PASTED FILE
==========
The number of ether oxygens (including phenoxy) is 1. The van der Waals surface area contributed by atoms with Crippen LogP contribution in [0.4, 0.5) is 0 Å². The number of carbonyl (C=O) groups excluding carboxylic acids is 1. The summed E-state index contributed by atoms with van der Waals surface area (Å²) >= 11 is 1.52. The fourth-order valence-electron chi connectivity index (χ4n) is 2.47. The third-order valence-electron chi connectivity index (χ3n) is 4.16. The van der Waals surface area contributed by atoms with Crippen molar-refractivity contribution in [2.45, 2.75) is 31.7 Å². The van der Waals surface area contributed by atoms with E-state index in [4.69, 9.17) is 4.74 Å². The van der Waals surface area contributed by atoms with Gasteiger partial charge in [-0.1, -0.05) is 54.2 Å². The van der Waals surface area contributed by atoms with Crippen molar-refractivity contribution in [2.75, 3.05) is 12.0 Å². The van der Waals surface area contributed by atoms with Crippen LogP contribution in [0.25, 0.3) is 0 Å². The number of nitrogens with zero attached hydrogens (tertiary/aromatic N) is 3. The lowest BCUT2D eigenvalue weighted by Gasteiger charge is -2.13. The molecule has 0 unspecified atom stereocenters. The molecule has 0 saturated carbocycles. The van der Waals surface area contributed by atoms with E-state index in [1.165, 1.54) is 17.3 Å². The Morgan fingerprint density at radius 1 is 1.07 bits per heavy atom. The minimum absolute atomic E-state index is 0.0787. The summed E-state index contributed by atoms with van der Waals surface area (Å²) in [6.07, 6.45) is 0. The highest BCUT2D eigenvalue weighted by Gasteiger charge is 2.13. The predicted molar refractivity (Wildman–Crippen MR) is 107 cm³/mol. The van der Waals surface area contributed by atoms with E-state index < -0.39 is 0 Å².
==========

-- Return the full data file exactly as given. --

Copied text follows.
The number of ether oxygens (including phenoxy) is 1. The van der Waals surface area contributed by atoms with Crippen LogP contribution in [0.4, 0.5) is 0 Å². The number of carbonyl (C=O) groups excluding carboxylic acids is 1. The summed E-state index contributed by atoms with van der Waals surface area (Å²) >= 11 is 1.52. The fourth-order valence-electron chi connectivity index (χ4n) is 2.47. The third-order valence-electron chi connectivity index (χ3n) is 4.16. The van der Waals surface area contributed by atoms with Crippen molar-refractivity contribution in [2.45, 2.75) is 31.7 Å². The van der Waals surface area contributed by atoms with E-state index in [4.69, 9.17) is 4.74 Å². The van der Waals surface area contributed by atoms with Gasteiger partial charge in [-0.1, -0.05) is 54.2 Å². The van der Waals surface area contributed by atoms with Crippen molar-refractivity contribution in [2.75, 3.05) is 12.0 Å². The van der Waals surface area contributed by atoms with Crippen LogP contribution in [0.25, 0.3) is 0 Å². The number of nitrogens with zero attached hydrogens (tertiary/aromatic N) is 3. The lowest BCUT2D eigenvalue weighted by Gasteiger charge is -2.13. The molecule has 0 unspecified atom stereocenters. The molecule has 0 saturated carbocycles. The van der Waals surface area contributed by atoms with E-state index in [1.165, 1.54) is 17.3 Å². The Morgan fingerprint density at radius 1 is 1.07 bits per heavy atom. The minimum absolute atomic E-state index is 0.0787. The summed E-state index contributed by atoms with van der Waals surface area (Å²) in [6.07, 6.45) is 0. The highest BCUT2D eigenvalue weighted by Gasteiger charge is 2.13. The predicted molar refractivity (Wildman–Crippen MR) is 107 cm³/mol. The van der Waals surface area contributed by atoms with E-state index < -0.39 is 0 Å².